On O'Reilly, Bernstein vs. Bernstein vs. BernsteinJune 6, 2007 2:13 PM EDT ››› ANDREW IRONSIDE
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In a discussion on the June 5 edition of Fox News' The O'Reilly Factor of his book, A Woman in Charge: The Life of Hillary Rodham Clinton (Random House, June 2007), author Carl Bernstein, in the span of a few seconds, gave virtually every possible answer to host Bill O'Reilly's initial question about whether Clinton had broken the law. First, Bernstein said simply, "Yes," but then gave the following contradictory statements in response to follow-up questions by O'Reilly: "She broke the law if, indeed, she perjured herself," and "No. The special prosecutor determined that she did not." After Bernstein stated: "Let me be really straightforward. I don't think she broke the law. I think there was a time that she did not tell the truth," O'Reilly asked, "Under oath?" Bernstein replied, "You know, I wasn't in the room."
Bernstein then said that Clinton "has a longtime problem with truth telling," only to assert moments later, "I think all people have problems telling the truth when they're under the most pressure, And the question is how much do they succumb to it?" O'Reilly then asked Bernstein if Clinton "succumbed to it, in your opinion, all the time," to which Bernstein said, "No," and then added: "Some of the time. Some of the time."
Later in the broadcast, O'Reilly concluded: "I have to tell you, I still don't know what to make of the woman even after -- even after reading the book. That's how complicated this woman is." Bernstein replied: "That's terrific."
The exchange went as follows, from the June 5 edition of Fox News' The O'Reilly Factor:
O'REILLY: Did she break the law?
O'REILLY: OK. Good, I like this. How did she break the law?
BERNSTEIN: She broke the law if, indeed, she perjured herself.
O'REILLY: Well, you just said she did break the law.
BERNSTEIN: No. The special prosecutor determined that she did not. So he did not file the charge.
O'REILLY: So you think she did. But the special prosecutor, Ken Starr, said no.
BERNSTEIN: That is co -- you know what? Let me be really straightforward. I don't think she broke the law. I think there was a time that she did not tell the truth.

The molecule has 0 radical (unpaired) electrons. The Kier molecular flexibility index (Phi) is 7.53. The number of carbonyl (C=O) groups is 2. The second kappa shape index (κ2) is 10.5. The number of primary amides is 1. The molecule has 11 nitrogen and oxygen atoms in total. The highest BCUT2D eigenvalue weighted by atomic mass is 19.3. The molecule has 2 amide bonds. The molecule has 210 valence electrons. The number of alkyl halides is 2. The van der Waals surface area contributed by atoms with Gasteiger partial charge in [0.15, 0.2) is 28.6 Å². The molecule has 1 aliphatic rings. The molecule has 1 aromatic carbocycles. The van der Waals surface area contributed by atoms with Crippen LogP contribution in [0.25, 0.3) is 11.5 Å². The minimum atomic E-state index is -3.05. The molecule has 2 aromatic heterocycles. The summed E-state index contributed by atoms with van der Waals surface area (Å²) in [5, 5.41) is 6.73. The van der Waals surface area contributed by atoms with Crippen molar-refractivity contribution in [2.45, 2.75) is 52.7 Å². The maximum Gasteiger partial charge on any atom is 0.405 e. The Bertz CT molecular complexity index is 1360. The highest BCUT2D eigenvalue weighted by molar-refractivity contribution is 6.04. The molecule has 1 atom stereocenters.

O'REILLY: Under oath?
BERNSTEIN: You know, I wasn't in the room.
O'REILLY: But seven years, Carl, come on, you're a tough guy. You got to come to a conclusion.
BERNSTEIN: No. I think that she has a longtime problem with truth telling. And that that is one of the things that has hobbled her through her years in the White House, continues to. And now the question is -- you know, this is a book about a life, a remarkable, epical, American life.
O'REILLY: OK. I got it. I got it. But I want to get specific into what you know, because you're the Watergate guy. All right. Why does she have a problem telling the truth? Why?
BERNSTEIN: I think all people have problems telling the truth when they're under the most pressure. And the question is how much do they succumb to it?
O'REILLY: And she succumbed to it, in your opinion, all the time?
O'REILLY: Once in a while?
BERNSTEIN: Some of the time. Some of the time. I think she has a problem with it. I say it very clearly in the book. I think -- however, I think that her problem with truth telling is as much one of obfuscation, omission.
She wants us to have a certain picture of herself. She wants to control her image. She wants us to control --
O'REILLY: But it's a little troubling if she becomes president, and we can't -- you know, it reminds me of the guy, [entertainment mogul David] Geffen, out in L.A. You know, you must have smiled when you heard Geffen say the Clintons have brought lying --
BERNSTEIN: I think we're barking up the wrong tree here.
BERNSTEIN: Yes, I think that what we want to do is look at the whole person for the first time. We've never had that opportunity until this book. Because what I've done is I've gone back to the people who know her the best from childhood through the presidency, through her Senate term, and on the record have gotten from them who this person really is.
O'REILLY: OK, one more fast question. Why is she the most polarizing person in the country in the political arena?
BERNSTEIN: Partly because she is a Rorschach test in terms of gender. Partly because she is between post-feminism and pre-feminism. That she gets huge ideological cultural warfare conducted around her. She's a lightning rod for it. And we're in the midst of a culture war.
O'REILLY: We are --
BERNSTEIN: And the Clintons, as you know -- and you're on the firing line.
O'REILLY: You bet.
BERNSTEIN: And as you know, as a result, that there are charges false, and there are allegations that have some water.
O'REILLY: I got it. And I read -- I read your whole book top to bottom.
BERNSTEIN: It's time to sort it out.
O'REILLY: I have to tell you, I still don't know what to make of the woman even after -- even after reading the book. That's how complicated this woman is.
BERNSTEIN: That's terrific.